After this The Prestige followed Nolan’s directorial feature timeline, a film that showed magicians at war, both Christian Bale and Hugh Jackman were brilliant in the roles as deceiving and mysterious individuals and this film came with plenty of twists and turns, Michael Caine also remained a loyal counterpart in his second appearance of five to come in Nolans later films.

Just when we thought the art of magic was an easy going occupation Nolan showed us all the darker and clandestine elements of it, set in London in the 19th century it shows the hunt and execution of the ultimate illusion and our hunt for the ultimate discovery in a film that would challenge us in its deception and enigmatic dexterity.


One of Nolan’s very strong efforts and his oldest films in terms of its established timeline, Nolan had shown us a London in the 1900’s a very different one at that and with magicians at the epicentre of it he had delivered a durable, brilliant mystery while incorporating factual settings and Nolan being Nolan again challenges the audience to discuss the film in more detail, and to come up with their own conclusions and explanations. (It’s just what he does!)

After a two year break from directing, in that time since The Prestige Nolan had been working on a film that would launch him into the stratosphere and establish him and this film as a monumental achievement in terms of both comic book to film and how superheroes films were to be made today.

The Dark Knight which was Nolan’s fifth feature film paved the way, the film had become an instant game changer in terms of how comic books would be made into films, it had featured a great mystery within the film and a brilliant but dangerous cat and mouse (Bat & Joker) game with The Joker & The Batman, never before had such a film drifted so much attention away from the protagonist. Heath Ledger’s portrayal easily challenges Nicholson’s but bearing in mind these films were made at different periods and different styles but also a different approach to the character.

Nolans Dark Knight resembled a graphic novel and a mysterious one at that, it had participated the audience and challenged responses and debates about the film, it had become a film that you could never tire from, and Nolan had put his stamp down in his own directorial heavyweight style, the directorial brilliance of this film had enhanced the characters in every sense making them stand out of the screen especially the manipulative, sadistic Joker.


When a director transforms an actor into an unrecognizable one that’s when you know he had performed his duty, and in this case there is absolute no exception. A momentous and astonishing comic book feature that would bring and set up a brilliant finale to a great trilogy but the second in the trilogy still remains the greatest superhero film of all time.

Inception which challenged the full idea of the origins of dreams as well as the subconscious mind was Nolan’s heist film in a way but in the case of Nolan it was an enriching and perplexing experience in the greater sense that made for repeat viewing.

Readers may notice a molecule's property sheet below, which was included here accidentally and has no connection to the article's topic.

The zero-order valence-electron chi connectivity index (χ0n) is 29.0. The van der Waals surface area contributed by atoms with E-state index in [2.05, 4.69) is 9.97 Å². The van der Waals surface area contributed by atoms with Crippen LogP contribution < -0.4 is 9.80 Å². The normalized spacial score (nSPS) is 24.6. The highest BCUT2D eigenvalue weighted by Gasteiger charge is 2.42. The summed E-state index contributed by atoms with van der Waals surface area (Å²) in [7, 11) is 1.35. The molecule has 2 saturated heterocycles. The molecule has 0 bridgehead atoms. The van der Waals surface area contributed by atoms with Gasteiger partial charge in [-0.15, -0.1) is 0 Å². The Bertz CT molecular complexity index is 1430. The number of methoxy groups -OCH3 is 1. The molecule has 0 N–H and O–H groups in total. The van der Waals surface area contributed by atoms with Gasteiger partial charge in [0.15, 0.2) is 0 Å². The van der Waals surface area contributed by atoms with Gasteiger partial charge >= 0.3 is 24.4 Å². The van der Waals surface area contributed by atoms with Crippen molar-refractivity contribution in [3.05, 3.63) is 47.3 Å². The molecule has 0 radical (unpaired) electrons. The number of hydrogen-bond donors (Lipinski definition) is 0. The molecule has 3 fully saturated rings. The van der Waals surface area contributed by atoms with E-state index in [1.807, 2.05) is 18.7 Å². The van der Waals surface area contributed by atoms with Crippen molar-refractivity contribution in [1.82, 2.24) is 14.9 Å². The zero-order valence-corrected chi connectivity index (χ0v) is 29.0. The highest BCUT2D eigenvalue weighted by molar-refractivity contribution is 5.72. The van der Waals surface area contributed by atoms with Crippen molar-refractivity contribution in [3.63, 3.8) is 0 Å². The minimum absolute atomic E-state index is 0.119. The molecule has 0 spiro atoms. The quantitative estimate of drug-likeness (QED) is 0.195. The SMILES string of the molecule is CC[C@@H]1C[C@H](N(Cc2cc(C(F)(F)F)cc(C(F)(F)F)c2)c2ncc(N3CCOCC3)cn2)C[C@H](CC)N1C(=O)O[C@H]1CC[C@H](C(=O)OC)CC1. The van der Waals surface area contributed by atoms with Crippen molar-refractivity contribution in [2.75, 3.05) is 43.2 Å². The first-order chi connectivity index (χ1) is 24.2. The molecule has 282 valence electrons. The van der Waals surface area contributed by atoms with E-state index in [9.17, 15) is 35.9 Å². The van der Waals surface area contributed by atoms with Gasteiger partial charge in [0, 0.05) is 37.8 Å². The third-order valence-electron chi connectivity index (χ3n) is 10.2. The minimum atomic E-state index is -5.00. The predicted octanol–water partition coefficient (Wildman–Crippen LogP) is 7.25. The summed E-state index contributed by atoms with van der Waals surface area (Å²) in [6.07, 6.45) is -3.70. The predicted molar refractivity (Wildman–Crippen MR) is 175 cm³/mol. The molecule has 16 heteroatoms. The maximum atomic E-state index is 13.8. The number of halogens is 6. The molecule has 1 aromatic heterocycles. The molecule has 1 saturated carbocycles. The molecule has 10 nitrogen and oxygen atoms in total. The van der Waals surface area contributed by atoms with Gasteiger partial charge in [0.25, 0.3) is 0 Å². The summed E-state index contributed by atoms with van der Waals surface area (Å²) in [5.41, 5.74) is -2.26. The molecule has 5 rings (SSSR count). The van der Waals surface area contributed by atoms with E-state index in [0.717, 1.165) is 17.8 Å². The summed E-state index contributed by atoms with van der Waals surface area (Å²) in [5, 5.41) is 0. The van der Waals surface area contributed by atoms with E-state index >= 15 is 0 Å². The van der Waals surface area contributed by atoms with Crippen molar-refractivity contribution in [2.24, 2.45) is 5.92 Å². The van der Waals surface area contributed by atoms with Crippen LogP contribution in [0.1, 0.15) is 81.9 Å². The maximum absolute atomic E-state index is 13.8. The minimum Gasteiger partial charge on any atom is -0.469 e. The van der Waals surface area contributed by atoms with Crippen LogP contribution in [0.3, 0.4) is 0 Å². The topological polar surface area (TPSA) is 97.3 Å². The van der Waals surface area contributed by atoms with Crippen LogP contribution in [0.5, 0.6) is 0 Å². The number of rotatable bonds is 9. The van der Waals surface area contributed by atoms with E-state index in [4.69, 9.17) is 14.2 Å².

A great cast as always in the case of Nolan films this film had mastered the idea of searching within your dreams and taking control of them, manipulating them to your advantage and gain. Sure we had seen films made from dreams in the past but not in the great and magnitude of a scale, Nolan had a massive budget to work with but he used it well and again he had challenged the audience with a brilliant ending that would spark again a debate amongst people, its Nolan loves to do, leave it to the audience to decide what happened.


Inception was a mystery pushed to the full, a mystery on a brilliantly large scale that showed us an imaginative and wondrous world created from our minds or in this case Nolan’s mind. Lucid dreaming plays an important part in this film which is the ability to control your own dreams as you become aware in them, the feature had questioned our own ability in dreams and had made us research the origins of them, what truly makes us project these realistic illusions and portrayals of our minds and what would they look like on the big screen, Nolan had shown us an epic mystery feature that would again challenge our ability to handle yet another fantastic Nolan feature.

The time had become to experience a finale with the Batman trilogy being the first of Nolan’s creation, he had made fantastic films in between and he would set up a great finale featuring one of the darkest comic book heroes.

The Dark Knight Rises which came out in 2012 saw the end of the Batman franchise or the Batman reboot, Nolan knows great casting and in this film he had cast Tom Hardy as Bane shown in his previous film Inception, but Tom Hardy had been transformed into a brilliant and clever monster.

This would be regarded as the blockbuster Nolan film and Hollywood had now taken attention of his true directorial power, this film featured a large scale explosion as seen on the trailer but not seen in previous Nolan films, the only thing I would remember is the car chase scene in The Dark Knight, but in my opinion The Dark Knight Rises had been a fitting finale incorporating Nolan’s idealistic and brilliant directorial touches, he had created a brilliant trilogy that would remain immortal and untouched until someone decides to reboot Batman yet again, which I don’t see happening for a while.


Christopher Nolan’s next feature film will come in a years’ time out in 2014, Interstellar which is an examination of scientist Kip Thorne’s theories of gravity fields, as well as other numerous theories that Einstein couldn’t prove, but before all that we would all witness how he approaches Man of Steel  as a writer and producer we will certainly see shades of Nolan but not being a director in this film we can’t help but feel the inspiration that will emerge from him within this film.


Christopher Nolan has remained an influential figure in the master class of filmmaking and his films are proof of that, he has created an outstanding feel to his films, ones that intrigue and challenge us, no doubt in my mind that he is one of the best directors in the world right now and we cannot wait to see what vivid, dazzling and magnificent films he has in store for us next, In just fifteen years he has become a name in Hollywood that most directors both established and up and coming seek to aspire too, a glorious filmmaker, writer and storyteller.

“But I have been interested in dreams, really since I was a kid. I have always been fascinated by the idea that your mind, when you are asleep, can create a world in a dream and you perceive it as though it really existed…”

-Christopher Nolan